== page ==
Monday, January 14, 2019

Via Solis Capricorn Elixir Rite - Year Two

Today's Magick Monday post is a full script for the Capricorn Elixir Rite that we will be performing tomorrow, Tuesday January 15th, at Leaping Laughter Oasis, our local Twin Cities body of Ordo Templi Orientis. Going forward, we will continue to perform one of these per month, once for each of the twelve signs, in a ritual series called Via Solis (the way or path of the Sun). I will be posting the full scripts here on the preceding Mondays so people can take a look at them if they want to attend. Also, if you are in the Twin Cities (Minneapolis and Saint Paul, Minnesota) and would like to attend, let me or someone at the lodge know. This is a public ritual and all are welcome.

0. The Temple

The ritual space is set up with an altar table in the center. The bell chime, banishing dagger, and invoking wand are placed on the altar. In the center of the altar is placed a cup of wine for creating the elixir, within the Table of Art corresponding to Capricorn.

The sign Capricorn is attributed to the powers of "The Witches' Sabbath so-called, the Evil Eye." The latter is a general form of cursing cast by line of sight, but keep in mind that as Capricorn rules the Evil Eye, this sign can be employed both to cast such curses and protect you from them. Seeing as the "Witches' Sabbath" is not a real magical operation, but rather an invention of Medieval witch hunters (as the "so-called" likely acknowledges) the latter requires some explanation.

According to the imagination of witch hunters, the Witches' Sabbath was a ritual in which witches copulated with the Devil in order to obtain magical powers. So in the context of real magical operations we are talking about sex magick in various forms, whether symbolic or actual. Liber A'ash vel Capricorni Pneumatici, for example, is attributed to this sign and describes in (only slightly) veiled symbolic language a sex magick technique similar to Spare's well-known sigilization method. The Great Rite in the Wiccan tradition would be another example.

In addition, one of the magical weapons attributed to Capricorn is "the secret force" which is a reference to internal energies such as kundalini, whether employed in sex magick operations or otherwise. So another application for Capricorn would be to develop and/or strengthen those energies by magical means. It is important to keep in mind that "sex magick" such does not necessarily involve having sex, but rather working with the union of energetic polarities - which can be accomplished by many different means.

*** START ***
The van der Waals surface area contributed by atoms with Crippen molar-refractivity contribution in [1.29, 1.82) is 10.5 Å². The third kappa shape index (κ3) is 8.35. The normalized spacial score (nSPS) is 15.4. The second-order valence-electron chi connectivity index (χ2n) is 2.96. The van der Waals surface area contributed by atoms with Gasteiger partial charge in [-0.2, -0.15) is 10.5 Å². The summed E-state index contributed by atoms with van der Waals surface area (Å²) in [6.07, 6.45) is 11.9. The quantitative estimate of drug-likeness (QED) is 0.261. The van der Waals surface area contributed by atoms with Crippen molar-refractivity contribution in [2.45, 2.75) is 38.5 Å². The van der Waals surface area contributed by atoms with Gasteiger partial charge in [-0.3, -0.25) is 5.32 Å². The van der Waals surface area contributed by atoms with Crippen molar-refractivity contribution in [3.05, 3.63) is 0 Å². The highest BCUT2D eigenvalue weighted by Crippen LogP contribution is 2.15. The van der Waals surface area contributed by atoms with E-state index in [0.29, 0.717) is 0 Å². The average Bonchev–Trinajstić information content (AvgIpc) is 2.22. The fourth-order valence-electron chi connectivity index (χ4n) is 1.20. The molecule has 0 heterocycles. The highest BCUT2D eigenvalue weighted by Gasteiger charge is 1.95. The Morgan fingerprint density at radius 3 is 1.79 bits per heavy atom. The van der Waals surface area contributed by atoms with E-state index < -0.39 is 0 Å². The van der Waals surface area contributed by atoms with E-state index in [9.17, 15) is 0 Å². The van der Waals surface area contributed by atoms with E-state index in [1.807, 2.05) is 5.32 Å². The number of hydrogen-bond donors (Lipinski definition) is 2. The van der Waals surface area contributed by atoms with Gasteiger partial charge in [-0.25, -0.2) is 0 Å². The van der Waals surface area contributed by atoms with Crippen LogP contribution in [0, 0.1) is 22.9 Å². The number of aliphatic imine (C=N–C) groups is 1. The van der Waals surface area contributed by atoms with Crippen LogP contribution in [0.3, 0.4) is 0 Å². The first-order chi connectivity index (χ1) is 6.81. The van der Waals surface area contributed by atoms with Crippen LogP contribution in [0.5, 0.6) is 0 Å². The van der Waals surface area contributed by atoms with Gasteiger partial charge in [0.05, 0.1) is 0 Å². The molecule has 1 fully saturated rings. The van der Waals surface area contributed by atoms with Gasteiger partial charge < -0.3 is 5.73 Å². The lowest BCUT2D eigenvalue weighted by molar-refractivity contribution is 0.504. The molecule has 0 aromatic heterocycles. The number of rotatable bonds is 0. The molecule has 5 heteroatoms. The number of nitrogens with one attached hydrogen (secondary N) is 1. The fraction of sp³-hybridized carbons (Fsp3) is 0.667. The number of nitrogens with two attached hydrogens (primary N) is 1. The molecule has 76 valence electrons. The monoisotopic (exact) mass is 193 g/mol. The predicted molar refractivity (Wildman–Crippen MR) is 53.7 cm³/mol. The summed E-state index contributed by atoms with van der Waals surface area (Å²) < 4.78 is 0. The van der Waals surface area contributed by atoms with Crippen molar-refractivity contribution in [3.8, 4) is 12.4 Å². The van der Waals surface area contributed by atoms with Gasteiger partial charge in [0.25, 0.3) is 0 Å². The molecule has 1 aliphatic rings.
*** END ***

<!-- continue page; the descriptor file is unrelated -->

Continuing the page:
This ritual may be performed with one, two, or three officers, who may alternate taking the Officiant role and divide up the reading from Liber 963.

I. Opening

All stand surrounding the altar. Officiant inhales fully, placing the banishing dagger at his or her lips. The air is then expelled as the dagger is swept backwards.

Officiant: Bahlasti! Ompehda!

Officiant then performs the Lesser Banishing Ritual of the Pentagram. All rotate accordingly.

Officiant: We take refuge in Nuit, the blue-lidded daughter of sunset, the naked brilliance of the voluptuous night sky, as we issue the call to the awakened nature of all beings, for every man and every woman is a star.


Officiant: We take refuge in Hadit, the secret flame that burns in every heart of man and in the core of every star, as we issue the call to our own awakened natures, arousing the coiled serpent about to spring.


Officiant: We take refuge in Heru-Ra-Ha, who wields the wand of double power, the wand of the force of Coph Nia, but whose left hand is empty for he has crushed an universe and naught remains, as we unite our awakened natures with those of all beings everywhere and everywhen, dissolving all obstacles and healing all suffering.


Officiant: For pure will, unassuaged of purpose, delivered from the lust of result, is every way perfect.